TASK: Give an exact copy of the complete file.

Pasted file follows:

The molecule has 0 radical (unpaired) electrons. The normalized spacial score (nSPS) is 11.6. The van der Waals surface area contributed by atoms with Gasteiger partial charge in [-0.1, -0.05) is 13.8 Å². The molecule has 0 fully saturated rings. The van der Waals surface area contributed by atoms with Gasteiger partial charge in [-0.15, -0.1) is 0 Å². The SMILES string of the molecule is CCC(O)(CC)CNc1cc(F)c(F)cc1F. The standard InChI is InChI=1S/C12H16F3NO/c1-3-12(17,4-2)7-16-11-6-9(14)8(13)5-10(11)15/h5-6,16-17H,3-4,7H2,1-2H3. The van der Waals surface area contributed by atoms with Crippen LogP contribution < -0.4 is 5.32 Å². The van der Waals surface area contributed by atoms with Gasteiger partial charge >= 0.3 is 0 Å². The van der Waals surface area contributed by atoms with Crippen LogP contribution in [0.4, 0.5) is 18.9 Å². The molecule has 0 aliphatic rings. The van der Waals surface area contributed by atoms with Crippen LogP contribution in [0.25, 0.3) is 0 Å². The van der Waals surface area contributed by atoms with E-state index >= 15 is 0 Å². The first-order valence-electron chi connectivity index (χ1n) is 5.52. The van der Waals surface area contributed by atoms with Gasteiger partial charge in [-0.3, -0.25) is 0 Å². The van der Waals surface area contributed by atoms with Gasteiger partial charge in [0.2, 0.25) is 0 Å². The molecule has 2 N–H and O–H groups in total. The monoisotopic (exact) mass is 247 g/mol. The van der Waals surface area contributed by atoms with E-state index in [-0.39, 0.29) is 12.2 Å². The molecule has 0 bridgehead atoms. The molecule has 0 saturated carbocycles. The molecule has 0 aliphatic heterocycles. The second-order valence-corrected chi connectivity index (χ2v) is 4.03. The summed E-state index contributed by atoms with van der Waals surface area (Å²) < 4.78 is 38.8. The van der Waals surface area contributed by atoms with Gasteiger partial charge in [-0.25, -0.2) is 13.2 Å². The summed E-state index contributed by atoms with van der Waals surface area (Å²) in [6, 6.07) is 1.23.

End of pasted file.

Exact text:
The molecule has 0 radical (unpaired) electrons. The normalized spacial score (nSPS) is 11.6. The van der Waals surface area contributed by atoms with Gasteiger partial charge in [-0.1, -0.05) is 13.8 Å². The molecule has 0 fully saturated rings. The van der Waals surface area contributed by atoms with Gasteiger partial charge in [-0.15, -0.1) is 0 Å². The SMILES string of the molecule is CCC(O)(CC)CNc1cc(F)c(F)cc1F. The standard InChI is InChI=1S/C12H16F3NO/c1-3-12(17,4-2)7-16-11-6-9(14)8(13)5-10(11)15/h5-6,16-17H,3-4,7H2,1-2H3. The van der Waals surface area contributed by atoms with Crippen LogP contribution < -0.4 is 5.32 Å². The van der Waals surface area contributed by atoms with Gasteiger partial charge >= 0.3 is 0 Å². The van der Waals surface area contributed by atoms with Crippen LogP contribution in [0.4, 0.5) is 18.9 Å². The molecule has 0 aliphatic rings. The van der Waals surface area contributed by atoms with Crippen LogP contribution in [0.25, 0.3) is 0 Å². The van der Waals surface area contributed by atoms with E-state index >= 15 is 0 Å². The first-order valence-electron chi connectivity index (χ1n) is 5.52. The van der Waals surface area contributed by atoms with Gasteiger partial charge in [-0.3, -0.25) is 0 Å². The van der Waals surface area contributed by atoms with Gasteiger partial charge in [0.2, 0.25) is 0 Å². The molecule has 2 N–H and O–H groups in total. The monoisotopic (exact) mass is 247 g/mol. The van der Waals surface area contributed by atoms with E-state index in [-0.39, 0.29) is 12.2 Å². The molecule has 0 bridgehead atoms. The molecule has 0 saturated carbocycles. The molecule has 0 aliphatic heterocycles. The second-order valence-corrected chi connectivity index (χ2v) is 4.03. The summed E-state index contributed by atoms with van der Waals surface area (Å²) < 4.78 is 38.8. The van der Waals surface area contributed by atoms with Gasteiger partial charge in [-0.25, -0.2) is 13.2 Å². The summed E-state index contributed by atoms with van der Waals surface area (Å²) in [6, 6.07) is 1.23.